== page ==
The Rise and Fall of UWB

The 1942 frequency-hopping spread spectrum invention (US Patent 2,292,387) issued to H.K. Markey (Hedy Lamarr) and George Antheil exemplifies the variety of wide band signaling. Image Copyright © D. McKeown and K. Siwiak, 2003-2010. Used with permission.

Guest Post by Kai Siwiak, TimeDerivative, Inc.
Unless otherwise indicated, all quotes are from: K. Siwiak and D. McKeown,
UWB Radio Technology, (Wiley, 2004)

We pause to reflect on the rise and fall of ultra-wideband (UWB) technology, and especially on the recent reorganization of Time Domain Corporation, a UWB pioneer company that has fallen on tough times. UWB radio coincides with the birth and original rise of wireless technology. We’d have to start with spark gap Morse code transmissions (which actually used Vail’s dot-dash code) using Class B damped wave emission.

“The Communications Act of 1934 established the Federal Communications Commission (FCC) giving regulatory powers in both wire-line and radio based communications. Stations were to be licensed and separated by wavelength, or frequency, and stations were to use a “pure wave” and a “sharp wave” (sine wave carriers) in the words of the FCC. Sine wave communications and narrow band signals were now mandated. Unfiltered spark emissions, dubbed ‘class B damped sine wave emissions,’ were prohibited.”

Class B emissions were banned internationally by the ITU in 1938. Wireless became narrow band radio and grew with commercial broadcasting along the mantra of using the narrowest bandwidth that the modulation permitted. This gave way to wide band FM when Armstrong demonstrated that bandwidth could be traded for transmission quality. Later, Claude Shannon’s work demonstrated that the widest bandwidths can be harnessed to provide that greatest information transmission efficiency. Thus the narrow band mantra was breached again with resulting improvements to information transmission efficiencies.

“Through the years, a small cadre of scientists has worked to develop various techniques of sending and receiving short impulse signals between antennas. Impulses are short time signals – the shorter the impulse, the wider its bandwidth. The experiments led to “impulse radio,” later dubbed UWB radio. By the late 1960s and 70s, [see patent 3,728,632 to Ross , and the works of Helmut Harmuth] the virtues of wide band non-sinusoidal communications were being investigated for non-government uses. Prior to that, the primary focus was on impulse radar techniques and government sponsored projects. In the late 1970s and 80s the practicality of modern low power impulse radio techniques for communications and positioning/location was demonstrated using a time coded time-modulated approach by Fullerton in 1989, and later by others, [including Fleming in 1998] using UWB spread spectrum impulse techniques. Digital impulse radio, the modern echo of the Hertz and Marconi century-old spark transmissions, now re-emerges as ultra-wideband radio. On February 14, 2002 the FCC adopted the formal rule changes officially permitting ultra-wideband operations.”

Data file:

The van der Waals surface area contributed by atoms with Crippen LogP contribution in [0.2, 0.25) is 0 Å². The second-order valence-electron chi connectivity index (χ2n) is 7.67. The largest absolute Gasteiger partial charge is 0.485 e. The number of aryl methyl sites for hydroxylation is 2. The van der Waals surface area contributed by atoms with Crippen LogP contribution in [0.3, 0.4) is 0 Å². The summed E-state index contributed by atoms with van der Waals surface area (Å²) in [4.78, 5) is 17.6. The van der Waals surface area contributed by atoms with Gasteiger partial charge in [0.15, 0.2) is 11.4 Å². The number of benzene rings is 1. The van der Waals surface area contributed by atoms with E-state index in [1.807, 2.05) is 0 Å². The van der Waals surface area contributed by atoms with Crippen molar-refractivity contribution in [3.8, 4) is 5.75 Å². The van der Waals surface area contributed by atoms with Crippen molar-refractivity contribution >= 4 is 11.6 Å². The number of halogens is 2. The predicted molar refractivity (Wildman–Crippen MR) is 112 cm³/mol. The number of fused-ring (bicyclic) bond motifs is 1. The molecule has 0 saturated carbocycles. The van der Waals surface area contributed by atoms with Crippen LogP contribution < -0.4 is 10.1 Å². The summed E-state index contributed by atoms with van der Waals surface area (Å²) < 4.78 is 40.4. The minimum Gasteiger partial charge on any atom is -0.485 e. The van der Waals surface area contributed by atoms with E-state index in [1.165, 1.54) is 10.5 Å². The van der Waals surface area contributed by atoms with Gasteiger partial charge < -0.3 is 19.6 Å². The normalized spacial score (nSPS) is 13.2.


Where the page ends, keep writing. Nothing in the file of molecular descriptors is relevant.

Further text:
Among other things, the FCC ruled that the prohibition against Class B (damped wave) emissions does not apply to UWB devices operating under the UWB subpart of Part 15. The ruling defines access to a 7,500 MHz wide swath of unlicensed spectrum between 3.1 and 10.6 GHz that is made available for commercial communications development in the United States. We’ve come full circle: wireless became radio, and is now wireless once again; wide band gave way to the mantra of narrow band, which is giving way to wide band again.

UWB technology arose as a potential IEEE 802.15.3 high speed personal area network standard in 2002, but never survived vested corporate interests, hubris, and organized efforts to kill the technology. UWB does survive as an ITU-R Recommendation on UWB, and as a physical layer in the IEEE 802.15.4 Standard, and in 1394 TA as a high speed cable technology Specification 200619, but commercial acceptance remains elusive. Despite a billion dollars invested by corporations and venture capitalists, one by one the entities organized to exploit UWB technologies have fallen by the wayside.

Among the most recent casualties is Time Domain Corporation, which fell when Pharos Capital foreclosed on the Company’s assets in recent days. Time Domain touted a variant of UWB based on pulse-position modulation signaling dubbed “time modulation” by its inventor Larry Fullerton. Time Domain’s greatest legacy may well be their successful effort to legalize UWB technology in the USA.

Ultra-wide band pulse technologies remain recognized for some special properties, and many research projects thrive. No longer the darlings of venture capitalists, a cadre of UWB scientists and engineers continue under government and private sponsorship in applications ranging from high data rate communication, precise, near line-of-sight positioning, and through-wall radar.

[iframe: src=”http://rcm.amazon.com/e/cm?lt1=_blank&bc1=000000&IS2=1&bg1=FFFFFF&fc1=000000&lc1=0000FF&t=uwbantennacom-20&o=1&p=8&l=as1&m=amazon&f=ifr&md=10FE9736YVPPT7A0FBG2&asins=0470859318″ frameborder=”0″ width=”120px” height=”240px” scrolling=”no”]

Leave a Reply to Gary Anderson Cancel reply

Your email address will not be published.

This site uses Akismet to reduce spam. Learn how your comment data is processed.

10 thoughts on “The Rise and Fall of UWB”